Fri, May 05, 2017 - Page 3 News List

New cram school regulations proposed

By Jason Pan  /  Staff reporter, with CNA

Lawmakers yesterday proposed amendments to the Supplementary Education Act (補習及進修教育法) to tighten regulations governing the cram school industry, amid accusations that neglect by the Ministry of Education allowed sex offenders to become teachers.

The proposal came in the wake of the reported suicide of a writer who was allegedly sexually assaulted by a cram-school teacher years before.

“People have read numerous reports of sexual harassment and sex crimes at cram schools,” Democratic Progressive Party (DPP) Legislator Chen Ting-fei (陳亭妃) said. “It has led to anger and revulsion in our society.”

Chen said that statistics showed that up to 83 percent of high-school students attend cram schools or receive private tutoring.

According to the proposal, teachers at cram schools must provide documentation of their full name and academic qualifications, as well as police documents to certify they have no criminal history.

Chen said that the ministry and education boards should establish a monitoring mechanism to track and report academic workers convicted of sexual assault, sexual harassment or child abuse offenses to bar them from teaching.

DPP Legislator Lin Chun-hsien (林俊憲) supported a proposal to require cram schools to use their teachers’ real names in advertising so students and parents could be certain of their identity and nothing was hidden.

New Power Party Legislator Hung Tzu-yung (洪慈庸) said she would propose an amendment to tighten regulations governing cram schools.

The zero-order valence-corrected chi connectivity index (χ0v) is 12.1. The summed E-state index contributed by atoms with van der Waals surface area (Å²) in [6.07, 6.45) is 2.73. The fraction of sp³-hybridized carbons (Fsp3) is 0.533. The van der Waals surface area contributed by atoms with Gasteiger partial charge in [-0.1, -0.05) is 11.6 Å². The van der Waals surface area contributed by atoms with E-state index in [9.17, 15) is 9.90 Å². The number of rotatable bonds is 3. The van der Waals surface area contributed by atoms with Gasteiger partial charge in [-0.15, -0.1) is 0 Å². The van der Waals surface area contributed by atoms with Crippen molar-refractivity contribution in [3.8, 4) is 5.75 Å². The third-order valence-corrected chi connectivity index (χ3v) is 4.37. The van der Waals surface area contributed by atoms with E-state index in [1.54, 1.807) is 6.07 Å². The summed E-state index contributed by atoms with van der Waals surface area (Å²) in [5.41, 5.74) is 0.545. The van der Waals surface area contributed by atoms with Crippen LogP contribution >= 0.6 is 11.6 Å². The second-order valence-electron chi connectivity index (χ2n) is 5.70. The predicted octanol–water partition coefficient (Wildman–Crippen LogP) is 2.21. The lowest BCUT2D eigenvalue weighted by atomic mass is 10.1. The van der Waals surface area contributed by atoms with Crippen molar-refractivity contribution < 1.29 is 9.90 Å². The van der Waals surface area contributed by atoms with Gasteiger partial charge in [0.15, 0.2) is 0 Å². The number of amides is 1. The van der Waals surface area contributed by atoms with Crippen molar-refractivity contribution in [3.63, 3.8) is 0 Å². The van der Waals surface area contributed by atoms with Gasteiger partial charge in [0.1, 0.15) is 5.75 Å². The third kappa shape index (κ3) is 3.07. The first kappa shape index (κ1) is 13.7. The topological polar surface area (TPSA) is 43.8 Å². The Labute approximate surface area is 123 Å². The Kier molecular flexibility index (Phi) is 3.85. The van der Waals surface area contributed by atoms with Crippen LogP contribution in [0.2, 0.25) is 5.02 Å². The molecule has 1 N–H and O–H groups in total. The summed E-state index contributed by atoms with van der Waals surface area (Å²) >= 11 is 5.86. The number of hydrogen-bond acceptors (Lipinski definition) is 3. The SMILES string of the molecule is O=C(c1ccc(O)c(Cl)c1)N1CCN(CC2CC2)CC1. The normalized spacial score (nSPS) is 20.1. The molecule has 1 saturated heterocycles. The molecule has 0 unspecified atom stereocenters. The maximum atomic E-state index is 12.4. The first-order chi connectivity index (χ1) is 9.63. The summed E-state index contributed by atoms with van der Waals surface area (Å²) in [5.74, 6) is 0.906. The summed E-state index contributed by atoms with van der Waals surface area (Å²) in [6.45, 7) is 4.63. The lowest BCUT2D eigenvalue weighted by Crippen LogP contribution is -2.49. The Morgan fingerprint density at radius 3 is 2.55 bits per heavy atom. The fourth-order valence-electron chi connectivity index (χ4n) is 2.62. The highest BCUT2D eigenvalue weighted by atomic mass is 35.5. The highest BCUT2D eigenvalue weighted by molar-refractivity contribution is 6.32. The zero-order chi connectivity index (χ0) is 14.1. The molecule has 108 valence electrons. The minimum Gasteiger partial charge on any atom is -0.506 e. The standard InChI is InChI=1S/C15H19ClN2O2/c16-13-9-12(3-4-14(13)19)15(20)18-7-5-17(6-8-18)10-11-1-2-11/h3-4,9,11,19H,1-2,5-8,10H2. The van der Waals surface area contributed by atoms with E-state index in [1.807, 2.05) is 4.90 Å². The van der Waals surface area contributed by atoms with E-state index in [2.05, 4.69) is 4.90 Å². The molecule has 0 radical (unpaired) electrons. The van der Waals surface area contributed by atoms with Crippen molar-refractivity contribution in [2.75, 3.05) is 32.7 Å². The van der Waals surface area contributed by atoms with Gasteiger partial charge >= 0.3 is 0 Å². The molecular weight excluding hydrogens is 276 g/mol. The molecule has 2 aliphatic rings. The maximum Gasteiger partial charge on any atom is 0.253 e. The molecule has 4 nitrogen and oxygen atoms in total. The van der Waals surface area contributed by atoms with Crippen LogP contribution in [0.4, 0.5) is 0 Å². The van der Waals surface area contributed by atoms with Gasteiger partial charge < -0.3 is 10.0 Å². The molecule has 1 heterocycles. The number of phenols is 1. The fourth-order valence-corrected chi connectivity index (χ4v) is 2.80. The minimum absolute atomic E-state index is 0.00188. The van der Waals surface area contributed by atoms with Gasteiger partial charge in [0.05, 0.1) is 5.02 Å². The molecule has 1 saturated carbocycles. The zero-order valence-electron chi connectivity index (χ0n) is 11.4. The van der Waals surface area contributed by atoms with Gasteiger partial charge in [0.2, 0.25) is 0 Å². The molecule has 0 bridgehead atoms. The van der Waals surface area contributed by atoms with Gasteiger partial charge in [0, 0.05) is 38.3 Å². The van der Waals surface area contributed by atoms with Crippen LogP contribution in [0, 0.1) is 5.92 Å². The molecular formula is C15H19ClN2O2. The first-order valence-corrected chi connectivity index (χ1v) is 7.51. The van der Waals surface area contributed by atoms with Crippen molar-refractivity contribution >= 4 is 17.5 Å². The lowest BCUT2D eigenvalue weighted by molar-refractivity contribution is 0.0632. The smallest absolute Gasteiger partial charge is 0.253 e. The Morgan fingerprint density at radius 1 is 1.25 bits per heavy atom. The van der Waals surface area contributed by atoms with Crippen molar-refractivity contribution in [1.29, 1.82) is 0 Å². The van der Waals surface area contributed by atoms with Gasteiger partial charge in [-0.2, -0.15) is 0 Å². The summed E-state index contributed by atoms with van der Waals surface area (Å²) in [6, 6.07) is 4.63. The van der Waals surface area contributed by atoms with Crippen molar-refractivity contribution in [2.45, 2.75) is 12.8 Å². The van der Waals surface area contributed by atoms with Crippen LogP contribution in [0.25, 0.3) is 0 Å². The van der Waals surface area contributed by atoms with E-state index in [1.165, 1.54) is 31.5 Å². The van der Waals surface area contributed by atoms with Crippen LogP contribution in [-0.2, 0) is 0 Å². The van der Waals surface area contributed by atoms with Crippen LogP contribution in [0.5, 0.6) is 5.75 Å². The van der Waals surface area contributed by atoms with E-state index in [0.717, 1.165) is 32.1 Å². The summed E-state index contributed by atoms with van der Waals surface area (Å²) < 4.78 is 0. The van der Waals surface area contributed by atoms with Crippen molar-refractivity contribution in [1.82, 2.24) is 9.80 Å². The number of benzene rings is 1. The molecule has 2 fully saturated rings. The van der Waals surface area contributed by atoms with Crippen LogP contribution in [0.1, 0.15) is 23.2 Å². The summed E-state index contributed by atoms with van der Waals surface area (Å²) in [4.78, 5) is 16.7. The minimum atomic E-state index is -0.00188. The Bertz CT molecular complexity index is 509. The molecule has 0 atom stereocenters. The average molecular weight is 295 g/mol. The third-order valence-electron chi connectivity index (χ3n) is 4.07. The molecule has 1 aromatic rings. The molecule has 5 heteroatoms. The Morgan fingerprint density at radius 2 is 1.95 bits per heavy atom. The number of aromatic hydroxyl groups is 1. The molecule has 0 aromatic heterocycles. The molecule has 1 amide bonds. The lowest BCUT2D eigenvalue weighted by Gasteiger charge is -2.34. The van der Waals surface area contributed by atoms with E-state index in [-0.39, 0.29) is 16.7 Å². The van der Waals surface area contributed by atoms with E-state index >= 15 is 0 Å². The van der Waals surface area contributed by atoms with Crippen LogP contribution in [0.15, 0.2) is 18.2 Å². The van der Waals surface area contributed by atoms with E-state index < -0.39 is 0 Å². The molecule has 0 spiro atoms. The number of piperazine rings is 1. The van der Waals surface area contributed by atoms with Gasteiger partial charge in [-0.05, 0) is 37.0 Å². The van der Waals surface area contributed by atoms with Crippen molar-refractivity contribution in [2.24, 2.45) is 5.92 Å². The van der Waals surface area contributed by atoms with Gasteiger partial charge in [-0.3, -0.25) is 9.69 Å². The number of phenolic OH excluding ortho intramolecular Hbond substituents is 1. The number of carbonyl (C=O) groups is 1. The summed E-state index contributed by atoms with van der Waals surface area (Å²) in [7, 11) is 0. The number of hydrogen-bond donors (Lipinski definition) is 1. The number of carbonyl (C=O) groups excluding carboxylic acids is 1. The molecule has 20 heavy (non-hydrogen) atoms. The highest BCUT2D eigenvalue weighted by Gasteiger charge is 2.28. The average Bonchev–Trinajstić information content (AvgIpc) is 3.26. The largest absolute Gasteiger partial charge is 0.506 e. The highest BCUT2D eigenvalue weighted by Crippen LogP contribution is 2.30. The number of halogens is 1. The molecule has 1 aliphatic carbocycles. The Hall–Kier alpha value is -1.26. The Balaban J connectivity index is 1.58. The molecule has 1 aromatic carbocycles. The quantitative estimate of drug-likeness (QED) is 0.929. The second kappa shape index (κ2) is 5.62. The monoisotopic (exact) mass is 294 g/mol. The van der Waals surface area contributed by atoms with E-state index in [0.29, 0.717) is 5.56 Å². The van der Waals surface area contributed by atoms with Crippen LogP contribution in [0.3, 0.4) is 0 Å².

Hung said she would put forward an amendment requiring cram-school owners and employees to use their real names when recruiting students and offering lessons.

Penalties would include revocation of the school’s license or suspension of the right to recruit students, Hung said.

Several issues that have long plagued the industry have come to the forefront since the death of the writer, who reportedly experienced depression for years after the alleged assault, Hung said.

One such issue is the practice of part-time teachers using fake names while working illegally, she said.

Even when such teachers are caught, they simply assume a new name and move on to another school, she said.

Parents often complain that they could not verify the background of a teacher because they were using a fake name, Hung said.

At a news conference on Wednesday, Lin said that there are 19,000 cram schools in the nation, many of which do not disclose the real names of their teachers.

Students and parents cannot verify the academic or criminal backgrounds of teachers, Lin said, adding that the ministry needs to amend the law to address the problem.

However, Chang Hao-jan (張浩然), director of a Taipei supplementary education association, said that regulations requiring real names would not necessarily help stop sexual assault.

“Stricter punishments would be more effective at preventing sexual assaults than rules to make teachers use their real names,” Chang said.

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